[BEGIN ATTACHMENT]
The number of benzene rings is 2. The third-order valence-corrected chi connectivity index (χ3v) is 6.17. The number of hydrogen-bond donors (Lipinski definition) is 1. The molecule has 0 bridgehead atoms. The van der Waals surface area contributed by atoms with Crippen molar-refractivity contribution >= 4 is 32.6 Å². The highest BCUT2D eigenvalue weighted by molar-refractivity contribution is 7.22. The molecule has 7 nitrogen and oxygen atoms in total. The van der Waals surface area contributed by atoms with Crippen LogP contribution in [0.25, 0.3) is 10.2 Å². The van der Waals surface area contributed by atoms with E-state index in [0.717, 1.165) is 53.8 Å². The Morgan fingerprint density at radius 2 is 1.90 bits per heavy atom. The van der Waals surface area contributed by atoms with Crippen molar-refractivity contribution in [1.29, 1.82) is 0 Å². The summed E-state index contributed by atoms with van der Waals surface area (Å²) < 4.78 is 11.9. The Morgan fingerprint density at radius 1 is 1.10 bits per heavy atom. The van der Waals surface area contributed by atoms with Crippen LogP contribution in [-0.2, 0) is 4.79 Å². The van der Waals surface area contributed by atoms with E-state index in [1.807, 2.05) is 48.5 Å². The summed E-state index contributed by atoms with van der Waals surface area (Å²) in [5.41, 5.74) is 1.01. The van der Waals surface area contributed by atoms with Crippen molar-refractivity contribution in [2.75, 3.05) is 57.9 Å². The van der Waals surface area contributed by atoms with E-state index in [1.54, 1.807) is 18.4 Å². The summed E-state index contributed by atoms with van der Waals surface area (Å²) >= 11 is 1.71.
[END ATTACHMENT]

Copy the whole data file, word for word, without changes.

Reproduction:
The number of benzene rings is 2. The third-order valence-corrected chi connectivity index (χ3v) is 6.17. The number of hydrogen-bond donors (Lipinski definition) is 1. The molecule has 0 bridgehead atoms. The van der Waals surface area contributed by atoms with Crippen molar-refractivity contribution >= 4 is 32.6 Å². The highest BCUT2D eigenvalue weighted by molar-refractivity contribution is 7.22. The molecule has 7 nitrogen and oxygen atoms in total. The van der Waals surface area contributed by atoms with Crippen LogP contribution in [0.25, 0.3) is 10.2 Å². The van der Waals surface area contributed by atoms with E-state index in [0.717, 1.165) is 53.8 Å². The Morgan fingerprint density at radius 2 is 1.90 bits per heavy atom. The van der Waals surface area contributed by atoms with Crippen molar-refractivity contribution in [1.29, 1.82) is 0 Å². The summed E-state index contributed by atoms with van der Waals surface area (Å²) < 4.78 is 11.9. The Morgan fingerprint density at radius 1 is 1.10 bits per heavy atom. The van der Waals surface area contributed by atoms with Crippen LogP contribution in [-0.2, 0) is 4.79 Å². The van der Waals surface area contributed by atoms with E-state index in [1.807, 2.05) is 48.5 Å². The summed E-state index contributed by atoms with van der Waals surface area (Å²) in [5.41, 5.74) is 1.01. The van der Waals surface area contributed by atoms with Crippen molar-refractivity contribution in [2.75, 3.05) is 57.9 Å². The van der Waals surface area contributed by atoms with E-state index in [1.54, 1.807) is 18.4 Å². The summed E-state index contributed by atoms with van der Waals surface area (Å²) >= 11 is 1.71.